To get around the issue of limited sensor data, researchers at Carnegie Mellon University (Pittsburgh, USA) developed a system based around a camera and machine vision algorithms. While other camera solutions that attempt this suffer from occlusion while trying to track individual people as accurately as possible, this new system instead doesn’t try to track people’s joints, but merely motion at specific exercise machines by looking for repetitive motion in the scene.

The basic concept is that repetitive motion usually indicates forms of exercise, and that no two people at the same type of machine will ever be fully in sync with their motions, so that merely a handful of pixels suffice to track motion at that machine by a single person. This also negates many privacy issues, as the resolution doesn’t have to be high enough to see faces or track joints with any degree of accuracy.

In experiments at the university’s gym, the accuracy of their system over 5 days and 42 hours of video. Detecting exercise activities in the scene was with a 99.6% accuracy, disambiguating between simultaneous activities was 84.6% accurate, while recognizing exercise types was 93.6% accurate. Ultimately repetition counts for specific exercises were within 1.7 counts.

Maybe an extended version of this would be a flying drone capturing one’s outside activities, giving one finally that 100% accurate exercise account while jogging?

Thanks to [Qes] for sending this one in!

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Most Useful PowerShell Cmdlets for Managing and Securing Active Directory

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In this article, I show you how to manage and secure Active Directory using PowerShell. I’ll look at the most useful PowerShell cmdlets and give examples of how to use them.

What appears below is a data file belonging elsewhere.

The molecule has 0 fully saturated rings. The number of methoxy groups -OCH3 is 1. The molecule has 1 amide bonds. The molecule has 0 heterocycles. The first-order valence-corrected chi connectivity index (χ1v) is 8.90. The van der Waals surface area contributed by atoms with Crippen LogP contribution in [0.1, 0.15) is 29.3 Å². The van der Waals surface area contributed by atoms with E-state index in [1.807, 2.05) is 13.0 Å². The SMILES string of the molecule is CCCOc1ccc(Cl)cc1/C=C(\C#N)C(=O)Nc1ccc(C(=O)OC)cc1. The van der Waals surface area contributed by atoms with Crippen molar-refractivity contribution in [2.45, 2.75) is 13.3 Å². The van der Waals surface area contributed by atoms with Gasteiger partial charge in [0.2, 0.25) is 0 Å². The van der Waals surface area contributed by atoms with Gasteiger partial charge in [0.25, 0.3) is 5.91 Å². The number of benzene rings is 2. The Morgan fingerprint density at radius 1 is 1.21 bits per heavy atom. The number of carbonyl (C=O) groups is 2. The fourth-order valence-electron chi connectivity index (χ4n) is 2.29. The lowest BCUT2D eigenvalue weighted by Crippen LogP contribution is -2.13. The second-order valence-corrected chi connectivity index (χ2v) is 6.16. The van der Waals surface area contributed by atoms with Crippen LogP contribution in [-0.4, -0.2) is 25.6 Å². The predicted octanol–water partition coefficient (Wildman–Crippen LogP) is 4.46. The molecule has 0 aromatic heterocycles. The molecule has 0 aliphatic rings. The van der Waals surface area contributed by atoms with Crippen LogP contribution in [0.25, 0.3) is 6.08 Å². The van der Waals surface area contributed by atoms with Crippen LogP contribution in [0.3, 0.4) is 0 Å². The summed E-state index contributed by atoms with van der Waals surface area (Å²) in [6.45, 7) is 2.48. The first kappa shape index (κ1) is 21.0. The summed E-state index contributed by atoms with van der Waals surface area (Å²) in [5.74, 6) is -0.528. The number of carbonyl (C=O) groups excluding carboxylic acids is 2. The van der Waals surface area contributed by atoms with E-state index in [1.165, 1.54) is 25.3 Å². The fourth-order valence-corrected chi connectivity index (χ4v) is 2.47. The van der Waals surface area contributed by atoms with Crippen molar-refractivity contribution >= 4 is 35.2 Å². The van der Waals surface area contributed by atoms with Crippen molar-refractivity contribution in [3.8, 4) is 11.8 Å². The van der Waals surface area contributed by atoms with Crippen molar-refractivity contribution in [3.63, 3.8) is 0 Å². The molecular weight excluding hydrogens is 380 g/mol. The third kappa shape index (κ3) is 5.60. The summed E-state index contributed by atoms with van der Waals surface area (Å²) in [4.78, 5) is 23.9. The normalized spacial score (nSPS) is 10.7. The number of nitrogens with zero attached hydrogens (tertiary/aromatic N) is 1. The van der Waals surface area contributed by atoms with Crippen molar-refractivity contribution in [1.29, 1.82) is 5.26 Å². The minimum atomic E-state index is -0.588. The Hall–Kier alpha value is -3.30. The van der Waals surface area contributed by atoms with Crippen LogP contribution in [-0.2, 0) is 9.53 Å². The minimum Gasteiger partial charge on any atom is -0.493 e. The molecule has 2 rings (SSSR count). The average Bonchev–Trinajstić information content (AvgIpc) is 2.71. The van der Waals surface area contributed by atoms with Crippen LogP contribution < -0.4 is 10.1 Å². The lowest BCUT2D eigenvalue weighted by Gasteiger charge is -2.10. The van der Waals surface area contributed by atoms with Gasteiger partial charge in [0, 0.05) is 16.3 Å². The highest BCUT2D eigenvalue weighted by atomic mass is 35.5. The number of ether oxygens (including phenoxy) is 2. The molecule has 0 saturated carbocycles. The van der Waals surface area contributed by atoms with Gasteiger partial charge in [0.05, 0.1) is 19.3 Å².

Create New Active Directory Users

The New-ADUser cmdlet is for creating new AD users. You can optionally specify where to create new users with the -Path parameter. In the example below, the new user will be created in the Accounts Organizational Unit (OU). The -Server parameter is also optional. It is used to determine on which domain controller (DC) the new user will be created. Note that you cannot specify a password in plaintext in the -AccountPassword parameter. You must convert it to a secure string using the ConvertTo-SecureString cmdlet.

New-ADUser -DisplayName:"Russell Smith" -GivenName:"Russell" -Name:"Russell Smith" -Path:"OU=Accounts,DC=ad,DC=contoso,DC=com" -SamAccountName:"russellsmith" -Server:"dc1.ad.contoso.com" -Surname:"Smith" -Type:"user" -AccountPassword (ConvertTo-SecureString Pas$W0rd!!11 -AsPlainText -Force) -Enabled $true

Create Active Directory Groups

Adding groups to AD is easy with the New-ADGroup cmdlet. -Server and -Path parameters are both optional.

New-ADGroup -GroupCategory:"Security" -GroupScope:"Global" -Name:"Netwrix" -Path:"OU=Accounts,DC=ad,DC=contoso,DC=com" -SamAccountName:"Netwrix" -Server:"dc1.ad.contoso.com"

Add Users to Groups

Once you have some users and groups in your domain, you can add users to groups with the Add-ADGroupMember cmdlet.

Add-ADGroupMember -Identity Netwrix -Members russellsmith,bob.trent